John explains that whenever he reflects on September he almost always harkens back to tragedy of September 11, 2001 and so he wanted to create an album of songs that somehow represented the more uplifting remembrances he has of September. A restorative work.

John took to the microphone explaining the next composition, a dedication to his friend and the pianist Jason Moran, whose email tagline is lemons. The tune is appropriately titled "September 18th- Lemons." John starts out with a driving rhythm that serves as the background for a repeating, serpentine line combining the sounds of Speed on tenor, Weirenga's accordion and Moran's vibes. Hollenbeck eventually changes the beat, slowing it down to a marching-like cadence that has his fellow instrumentalists lending sporadic accents. The sound decays like a dormant space craft losing orbit and descending into the open abyss. The time shifts in this song are quite dramatic, yet Hollenbeck navigates them with consummate skill. He utilizes chains and paper on his drums to create a cacophony of disruptive and unusual sounds. Speed's tenor solos over an eerie dirge that Hollenbeck, Moran, Tordini and Weirenga build to an intense conclusion.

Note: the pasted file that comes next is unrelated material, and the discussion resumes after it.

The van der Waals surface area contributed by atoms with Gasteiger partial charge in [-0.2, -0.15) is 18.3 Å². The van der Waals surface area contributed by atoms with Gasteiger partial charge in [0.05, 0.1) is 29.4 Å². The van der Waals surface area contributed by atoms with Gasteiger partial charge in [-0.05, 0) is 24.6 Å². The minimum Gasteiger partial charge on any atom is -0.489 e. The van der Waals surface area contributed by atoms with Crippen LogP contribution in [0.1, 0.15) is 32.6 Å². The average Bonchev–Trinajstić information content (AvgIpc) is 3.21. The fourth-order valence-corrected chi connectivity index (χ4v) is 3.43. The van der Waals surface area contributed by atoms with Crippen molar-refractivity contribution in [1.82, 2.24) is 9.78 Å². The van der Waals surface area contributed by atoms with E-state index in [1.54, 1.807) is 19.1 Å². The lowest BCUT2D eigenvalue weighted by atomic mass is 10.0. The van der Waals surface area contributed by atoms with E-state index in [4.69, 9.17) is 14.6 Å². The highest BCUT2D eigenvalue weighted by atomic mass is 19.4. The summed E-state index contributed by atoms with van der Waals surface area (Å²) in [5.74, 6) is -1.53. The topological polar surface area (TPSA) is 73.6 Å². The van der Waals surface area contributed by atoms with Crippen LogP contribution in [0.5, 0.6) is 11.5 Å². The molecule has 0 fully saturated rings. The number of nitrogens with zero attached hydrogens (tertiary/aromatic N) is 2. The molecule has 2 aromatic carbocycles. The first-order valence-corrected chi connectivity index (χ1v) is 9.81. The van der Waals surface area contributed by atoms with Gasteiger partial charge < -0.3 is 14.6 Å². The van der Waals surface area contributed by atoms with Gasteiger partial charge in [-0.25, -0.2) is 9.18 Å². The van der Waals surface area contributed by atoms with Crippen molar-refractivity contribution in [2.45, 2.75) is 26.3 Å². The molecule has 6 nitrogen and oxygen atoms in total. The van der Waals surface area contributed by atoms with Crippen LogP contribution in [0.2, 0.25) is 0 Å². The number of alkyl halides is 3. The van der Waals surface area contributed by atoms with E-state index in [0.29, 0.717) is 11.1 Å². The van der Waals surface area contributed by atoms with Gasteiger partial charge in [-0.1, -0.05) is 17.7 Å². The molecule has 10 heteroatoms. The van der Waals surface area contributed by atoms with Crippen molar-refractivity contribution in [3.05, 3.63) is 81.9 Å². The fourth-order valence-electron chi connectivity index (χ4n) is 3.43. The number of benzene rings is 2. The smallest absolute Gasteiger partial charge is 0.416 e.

Hollenbeck starts the next composition titled "September 29, 1936- Me Warn You" with pounding mallets over taut toms. Looped segments of FDR's voice from the his Democratic National Convention speech of that year are deftly added to the mix creating a surreal awareness of a message. This piece is more akin to performance art than traditional melody based music. The musicians key off of the repeated spoken lines and the cadence of FDR's words define the melody and the rhythm of the piece. Matt Moran, using violin bows against the sides of his vibraphone's bars, creates his own unique droning sound. With his wild mane of light hair, Moran looks like Christopher Lloyd's mad scientist from the movie "Back to the Future," the vibraphonist can play frenetically at times in a whirling dervish kind of way.